(WHTM) — Last school year, there were not enough school bus drivers. This year, some school districts are dealing with the same problem.

Staffing for bus drivers varies quite a lot by school district and company. Some school districts are fully staffed, but others are just scraping by and are worried about the future

“I shouldn’t say it’s to the breaking point, but it’s not getting any better,” Mifflin County School District transportation coordinator Joshua Pennepacker said.

Mifflin County is about two weeks away from the first day of school and its buses are packed.

“A lot of our buses are pushing 60, 65 students,” Pennepacker said, explaining most buses can fit 72. “I’ve spent all of summer break, just fine-tuning bus routes, adding students.”

Mifflin County contracts with several different companies for busing, and they are still dealing with a driver shortage.

“Bus drivers are retiring, quitting, and there’s not many people applying to be a bus driver, so we’ve had to combine a bunch of runs,” Pennepacker said.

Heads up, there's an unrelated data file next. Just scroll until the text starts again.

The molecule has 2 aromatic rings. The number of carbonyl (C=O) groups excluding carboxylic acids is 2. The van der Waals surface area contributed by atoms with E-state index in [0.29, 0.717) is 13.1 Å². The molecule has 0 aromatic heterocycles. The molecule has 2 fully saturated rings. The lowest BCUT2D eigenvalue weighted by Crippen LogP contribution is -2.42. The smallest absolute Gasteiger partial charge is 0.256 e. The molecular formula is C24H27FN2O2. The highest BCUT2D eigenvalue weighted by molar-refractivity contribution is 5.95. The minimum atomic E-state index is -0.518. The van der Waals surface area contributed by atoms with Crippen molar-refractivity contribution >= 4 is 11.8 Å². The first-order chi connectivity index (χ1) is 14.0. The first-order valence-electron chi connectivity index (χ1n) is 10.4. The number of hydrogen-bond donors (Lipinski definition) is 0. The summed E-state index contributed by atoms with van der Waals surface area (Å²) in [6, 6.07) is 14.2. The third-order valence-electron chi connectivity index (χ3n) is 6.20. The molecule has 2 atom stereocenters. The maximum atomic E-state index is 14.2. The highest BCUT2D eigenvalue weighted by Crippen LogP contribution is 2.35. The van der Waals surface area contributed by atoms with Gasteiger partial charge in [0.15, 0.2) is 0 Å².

Pennepacker said right now, all routes are covered.

“But I don’t think they have extra drivers for if somebody will call off, somebody’s off sick,” he said.

The bigger issue, though, is finding drivers for field trips and sports. Teachers and coaches are picking up the slack.

“They teach during the day and then drive an evening for sports,” Pennepacker said.

This is not the case for everyone.

“The further out from the pandemic we get, the better our staffing levels are,” Rohrer Bus HR manager Kristen McGaffin said.

Rohrer serves 10 Midstate districts. McGaffin said some are fully staffed.

“The best start to the year we’ve had since the pandemic,” she said.

McGaffin said Rohrer is seeing some seeing people leave, so they are always hiring, particularly, like Mifflin County, for those field trips.

“Some of those games are on Saturdays, sometimes it’s taking all of 6th grade to visit Washington DC,” she said.

Unlike Mifflin County, however, Rohrer has a cushion.

“We have a great team that can help step in,” McGaffin said.

Pennepacker, on the other hand, said, “We have sent letters out to parents from the school district, basically seeing if any parents want to drive.”

Pennepacker said there are a few reasons people may not want to be bus drivers: low pay, training is time-consuming, and it is hard to work another job and drive. All bus companies can do, he said, is keep advertising and hiring as quickly as possible.